Student allotments

At the start of the last academic year, seven students and Trinity Site Manager Dave Snell began work to reclaim an unused patch of land behind Henry Martyn House at Trinity.

They created sixteen allotments that could be used by students, who perhaps didn’t have space to garden near their flats or homes, or who had never grown anything before and wanted to give it a try.

Part of the joy of this has been seeing it begin from scratch—standing there last October and looking at brambles that were almost taller than me,’ says ordinand Ruth Phillips (pictured below, right). With Dave’s tools and help, the group dug up the ground and created beds.

We just dabbled, really,’ says ordinand Jon Ball, who led the initiative through his participation in the Student Exec’s Green Team. Students have tried growing runner beans, courgettes, tomato, corn, carrots, and potatoes so far. ‘Most of us went for the approach of just putting things into the ground and seeing what happened.’

Jon hoped through this initiative that students could garden together as a form of spiritual discipline, experiencing something of what it means to be reliant on the earth and its seasons. ‘In the last month or so we are getting results,’ he says. ‘It was a year’s worth of work for a courgette. It’s really rewarding, but an eye-opener to how long it actually takes things to develop. It’s a challenge to our consumer mindset.’

In addition to the new allotments, the Green Team worked last year to ensure that everyone at college brought only reusable cups for coffee breaks, and collected students’ views about the college’s food and site use to share as Trinity’s leadership works to make systemic eco-friendly changes.

This academic year, new students have joined in caring for the allotments, and a new plot will be given to Trinity’s Muddy Boots Day Nursery for the children to spend time gardening as well. ‘A community has sprung up around the garden,’ says Ruth. ‘We water and help watch and weed each others’ plants.’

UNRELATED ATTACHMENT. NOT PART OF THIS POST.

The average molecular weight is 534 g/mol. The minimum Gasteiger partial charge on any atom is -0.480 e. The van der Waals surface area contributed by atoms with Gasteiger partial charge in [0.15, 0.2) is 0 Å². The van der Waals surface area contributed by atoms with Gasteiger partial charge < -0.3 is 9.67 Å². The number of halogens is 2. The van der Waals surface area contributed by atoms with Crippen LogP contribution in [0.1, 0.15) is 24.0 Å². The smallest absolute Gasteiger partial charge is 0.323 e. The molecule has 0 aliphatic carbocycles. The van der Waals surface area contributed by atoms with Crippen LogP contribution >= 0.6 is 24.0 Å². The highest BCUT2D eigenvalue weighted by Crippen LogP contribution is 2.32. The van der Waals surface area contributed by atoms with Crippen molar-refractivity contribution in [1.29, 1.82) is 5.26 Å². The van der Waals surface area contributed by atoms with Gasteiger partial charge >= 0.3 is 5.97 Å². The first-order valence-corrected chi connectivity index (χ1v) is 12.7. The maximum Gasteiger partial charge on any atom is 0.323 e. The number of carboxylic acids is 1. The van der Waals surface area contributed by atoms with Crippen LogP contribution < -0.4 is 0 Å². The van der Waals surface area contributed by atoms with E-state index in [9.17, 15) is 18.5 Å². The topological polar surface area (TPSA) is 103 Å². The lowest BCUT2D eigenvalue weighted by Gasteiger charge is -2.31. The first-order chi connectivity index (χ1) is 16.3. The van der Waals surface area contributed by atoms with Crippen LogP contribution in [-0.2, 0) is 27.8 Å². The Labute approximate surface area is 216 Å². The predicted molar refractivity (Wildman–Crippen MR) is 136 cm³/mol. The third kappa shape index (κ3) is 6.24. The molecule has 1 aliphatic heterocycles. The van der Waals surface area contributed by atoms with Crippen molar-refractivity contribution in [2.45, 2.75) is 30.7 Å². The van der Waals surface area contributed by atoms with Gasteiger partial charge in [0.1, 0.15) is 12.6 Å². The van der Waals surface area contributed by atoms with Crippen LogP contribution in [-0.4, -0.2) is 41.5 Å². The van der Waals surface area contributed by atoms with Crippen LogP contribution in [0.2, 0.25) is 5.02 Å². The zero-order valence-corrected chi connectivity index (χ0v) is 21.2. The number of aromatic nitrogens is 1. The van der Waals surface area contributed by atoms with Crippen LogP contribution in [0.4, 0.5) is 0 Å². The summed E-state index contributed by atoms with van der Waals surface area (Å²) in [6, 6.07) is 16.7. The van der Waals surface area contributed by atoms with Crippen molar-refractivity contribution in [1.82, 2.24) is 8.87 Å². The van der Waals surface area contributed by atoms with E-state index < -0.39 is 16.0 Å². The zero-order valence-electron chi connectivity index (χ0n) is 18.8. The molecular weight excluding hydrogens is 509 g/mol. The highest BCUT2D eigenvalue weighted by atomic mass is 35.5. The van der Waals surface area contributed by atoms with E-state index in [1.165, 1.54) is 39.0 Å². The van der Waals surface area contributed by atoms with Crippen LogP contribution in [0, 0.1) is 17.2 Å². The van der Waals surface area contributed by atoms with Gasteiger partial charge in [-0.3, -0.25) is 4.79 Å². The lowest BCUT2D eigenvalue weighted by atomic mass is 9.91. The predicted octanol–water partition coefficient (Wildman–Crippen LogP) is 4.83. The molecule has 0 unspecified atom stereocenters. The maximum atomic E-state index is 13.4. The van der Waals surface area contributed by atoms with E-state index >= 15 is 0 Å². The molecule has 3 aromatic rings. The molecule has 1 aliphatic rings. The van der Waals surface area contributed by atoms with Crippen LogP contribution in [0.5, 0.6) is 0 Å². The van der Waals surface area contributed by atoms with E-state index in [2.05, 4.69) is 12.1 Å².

As she worked in the allotments throughout the year—helping to clear brambles, plant seeds, weed, prune, and finally see fruit—Ruth felt God speaking to her about her own life. ‘I could feel God talking to me about what needed healing and pruning in my life. And as I saw stuff growing, God was talking about new growth in my life. We’re so disconnected from the land, but it’s part of who we are, as creation, to be connected to the earth. Gardening became part of the rhythm of my life at college, the place I would go to meet with God.’

Posted November 2019

Latest blog posts

Trinity welcomes new tutor Revd Dr Donna Lazenby

We are pleased to announce that after Easter the Revd Dr Donna Lazenby will be joining Trinity College Bristol as Co-Vice Principal and Director of Formation.   ‘Donna is an outstanding young theologian and teacher, and has made a significant national contribution to formation for ministry already. As well as lecturing, Donna will be part […]

COVID-19 update (Nov 2020)

What’s been happening at Trinity through the autumn term? What will a second lockdown in England look like at college? [Read our current risk assessment] In developing our COVID response, Trinity has remained committed to the importance of learning in community and maintaining our physical community as much as we can whilst following safety precautions […]

Black History Month at Trinity

Our BAME student group has posted around college portraits and photos of significant Black Christians who have influenced faith across the UK–ten people from a variety of denominations and spheres of society. Each poster at college highlights a different person, along with a QR code so students can access an article to read more about […]

Theology, fantasy, and The Last Dragon Rider

Trinity student Luke Aylen has written a series of three older children/young adult fantasy adventure novels, the third of which (The Last Dragon Rider) comes out today. Here he discusses the book, fantasy literature, and theology.   Q: Can you tell us a little about yourself?  A: I’m often known as a serial-hobbyist and all-round creative. […]